Someone’s full-time employer needs to be supportive of their volunteer leadership activities. I have some flexibility in the schedule for my day job, so I can plan meetings with people who are doing their day jobs, or in different time zones, that will work for them. Not everyone has this flexibility when they have a full-time job that isn’t their leadership role. Many people in leadership roles — I know past presidents of the OSI and previous Debian Project Leaders who will attest to this — are only able to do so because their employer allows them to shift their work schedule in order to do their volunteer work. Even when you’re “just” attending meetings, you’re doing so either with your employer giving you the time off, or using your PTO to do so.

A few final thoughts.

Many of us live in capitalist societies. One of the ways you show respect for someone’s labor is by paying them for it. This isn’t to say I think all FOSS contributions should be paid (though some argue they ought to be!), but that certain things require levels of dedication that go significantly above and beyond that which is reasonable. Our free software leaders are incredible, and we need to change how we recognize that.

(Please note that I don’t feel as though I should be paid for any of my leadership roles and, in fact, have reasons why I believe they should be unpaid.)

Categories: FLOSS Project Planets

Jonathan Wiltshire: RC candidate of the day (1)

Tue, 2019-05-21 14:39

Sometimes the list of release-critical bugs is overwhelming, and it’s hard to find something to tackle.

So I invite you to have a go at #928040, which may only be a case of reviewing and uploading the included patch.

Categories: FLOSS Project Planets

Enrico Zini: Self-care links

Tue, 2019-05-21 11:13
Categories: FLOSS Project Planets

Raphaël Hertzog: Freexian’s report about Debian Long Term Support, April 2019

Tue, 2019-05-21 10:11

Like each month, here comes a report about the work of paid contributors to Debian LTS.

Individual reports

In April, 204 work hours have been dispatched among 14 paid contributors. Their reports are available:

  • Abhijith PA did 4 hours (out of 14 hours allocated, thus carrying over 10 hours to May).
  • Adrian Bunk did 8 hours (out of 8 hours allocated).
  • Ben Hutchings did 31.25 hours (out of 17.25 hours allocated plus 14 extra hours from April).
  • Brian May did 10 hours (out of 10 hours allocated).
  • Chris Lamb did 17 hours (out of 17.25 hours allocated, thus carrying over 0.25h to May).
  • Emilio Pozuelo Monfort did 8 hours (out of 17.25 hours allocated + 6 extra hours from March, thus carrying over 15.25h to May).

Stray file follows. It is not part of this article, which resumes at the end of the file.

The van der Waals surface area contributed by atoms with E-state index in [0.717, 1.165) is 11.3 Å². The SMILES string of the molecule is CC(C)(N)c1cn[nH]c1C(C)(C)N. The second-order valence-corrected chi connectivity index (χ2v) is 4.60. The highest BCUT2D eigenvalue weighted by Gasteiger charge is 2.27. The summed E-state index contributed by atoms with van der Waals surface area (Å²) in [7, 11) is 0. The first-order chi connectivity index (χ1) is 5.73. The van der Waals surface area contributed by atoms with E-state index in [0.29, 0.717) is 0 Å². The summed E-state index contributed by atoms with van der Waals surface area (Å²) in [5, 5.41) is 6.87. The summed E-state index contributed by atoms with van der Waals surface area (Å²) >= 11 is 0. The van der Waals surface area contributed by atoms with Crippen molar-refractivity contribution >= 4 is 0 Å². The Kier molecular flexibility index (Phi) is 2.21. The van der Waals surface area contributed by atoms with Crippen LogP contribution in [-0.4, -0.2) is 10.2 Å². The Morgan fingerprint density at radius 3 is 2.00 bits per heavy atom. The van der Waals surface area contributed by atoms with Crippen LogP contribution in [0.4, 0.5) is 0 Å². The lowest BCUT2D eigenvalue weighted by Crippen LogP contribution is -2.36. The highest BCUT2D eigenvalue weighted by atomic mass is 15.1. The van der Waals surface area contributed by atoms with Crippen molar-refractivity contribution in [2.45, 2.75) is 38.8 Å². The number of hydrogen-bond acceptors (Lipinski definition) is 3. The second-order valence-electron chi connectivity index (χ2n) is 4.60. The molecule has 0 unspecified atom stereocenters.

• Hugo Lefeuvre did 17.25 hours.
  • Jonas Meurer did 14 hours (out of 14 hours allocated).
  • Markus Koschany did 17.25 hours.
  • Mike Gabriel did 11.5 hours (out of 17.25 hours allocated, thus carrying over 5.75h to May).
  • Ola Lundqvist did 5.5 hours (out of 8 hours allocated + 1.5 extra hours from last month, thus carrying over 4h to May).
  • Roberto C. Sanchez did 1.75 hours (out of 12 hours allocated, thus carrying over 10.25h to May).
  • Sylvain Beucler did 17.25 hours.
  • Thorsten Alteholz did 17.25 hours.
Evolution of the situation

During this month, and after a two-year break, Jonas Meurer became again an active LTS contributor. Still, we continue to be looking for new contributors. Please contact Holger if you are interested to become a paid LTS contributor.

The number of sponsors did not change. There are 58 organizations sponsoring 215 work hours per month.

The security tracker currently lists 33 packages with a known CVE and the dla-needed.txt file has 31 packages needing an update.

Thanks to our sponsors

New sponsors are in bold.

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Categories: FLOSS Project Planets

Neil Williams: New directions

Mon, 2019-05-20 10:15

It's been a difficult time, the last few months, but I've finally got some short updates.

First, in two short weeks I will be gainfully employed again at (UltraSoc) as Senior Software Tester, developing test framework solutions for SoC debugging, including on RISC-V. Despite vast numbers of discussions with a long list of recruitment agences, success came from a face to face encounter at a local Job Fair. Many thanks to Cambridge Network for hosting the event.